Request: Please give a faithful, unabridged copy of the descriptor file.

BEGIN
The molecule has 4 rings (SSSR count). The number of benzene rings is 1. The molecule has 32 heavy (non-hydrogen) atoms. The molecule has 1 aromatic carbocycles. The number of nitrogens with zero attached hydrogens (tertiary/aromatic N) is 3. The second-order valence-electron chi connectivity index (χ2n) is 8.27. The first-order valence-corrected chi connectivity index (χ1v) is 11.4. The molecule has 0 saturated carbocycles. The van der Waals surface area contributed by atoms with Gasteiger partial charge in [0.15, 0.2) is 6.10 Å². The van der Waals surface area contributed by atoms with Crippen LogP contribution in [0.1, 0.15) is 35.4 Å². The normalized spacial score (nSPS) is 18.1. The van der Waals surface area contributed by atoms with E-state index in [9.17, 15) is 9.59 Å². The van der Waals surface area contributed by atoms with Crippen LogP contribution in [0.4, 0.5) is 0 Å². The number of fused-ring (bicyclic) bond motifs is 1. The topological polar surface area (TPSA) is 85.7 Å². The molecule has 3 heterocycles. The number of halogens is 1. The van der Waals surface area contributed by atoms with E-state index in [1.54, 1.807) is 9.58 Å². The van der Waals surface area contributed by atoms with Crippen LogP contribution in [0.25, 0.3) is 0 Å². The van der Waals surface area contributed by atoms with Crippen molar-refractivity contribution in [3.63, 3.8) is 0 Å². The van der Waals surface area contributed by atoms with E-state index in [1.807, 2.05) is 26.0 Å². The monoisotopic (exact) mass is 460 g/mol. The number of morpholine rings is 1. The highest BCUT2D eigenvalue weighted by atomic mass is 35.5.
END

The molecule has 4 rings (SSSR count). The number of benzene rings is 1. The molecule has 32 heavy (non-hydrogen) atoms. The molecule has 1 aromatic carbocycles. The number of nitrogens with zero attached hydrogens (tertiary/aromatic N) is 3. The second-order valence-electron chi connectivity index (χ2n) is 8.27. The first-order valence-corrected chi connectivity index (χ1v) is 11.4. The molecule has 0 saturated carbocycles. The van der Waals surface area contributed by atoms with Gasteiger partial charge in [0.15, 0.2) is 6.10 Å². The van der Waals surface area contributed by atoms with Crippen LogP contribution in [0.1, 0.15) is 35.4 Å². The normalized spacial score (nSPS) is 18.1. The van der Waals surface area contributed by atoms with E-state index in [9.17, 15) is 9.59 Å². The van der Waals surface area contributed by atoms with Crippen LogP contribution in [0.4, 0.5) is 0 Å². The number of fused-ring (bicyclic) bond motifs is 1. The topological polar surface area (TPSA) is 85.7 Å². The molecule has 3 heterocycles. The number of halogens is 1. The van der Waals surface area contributed by atoms with E-state index in [1.54, 1.807) is 9.58 Å². The van der Waals surface area contributed by atoms with Crippen LogP contribution in [0.25, 0.3) is 0 Å². The van der Waals surface area contributed by atoms with Crippen molar-refractivity contribution in [3.63, 3.8) is 0 Å². The van der Waals surface area contributed by atoms with E-state index in [1.807, 2.05) is 26.0 Å². The monoisotopic (exact) mass is 460 g/mol. The number of morpholine rings is 1. The highest BCUT2D eigenvalue weighted by atomic mass is 35.5.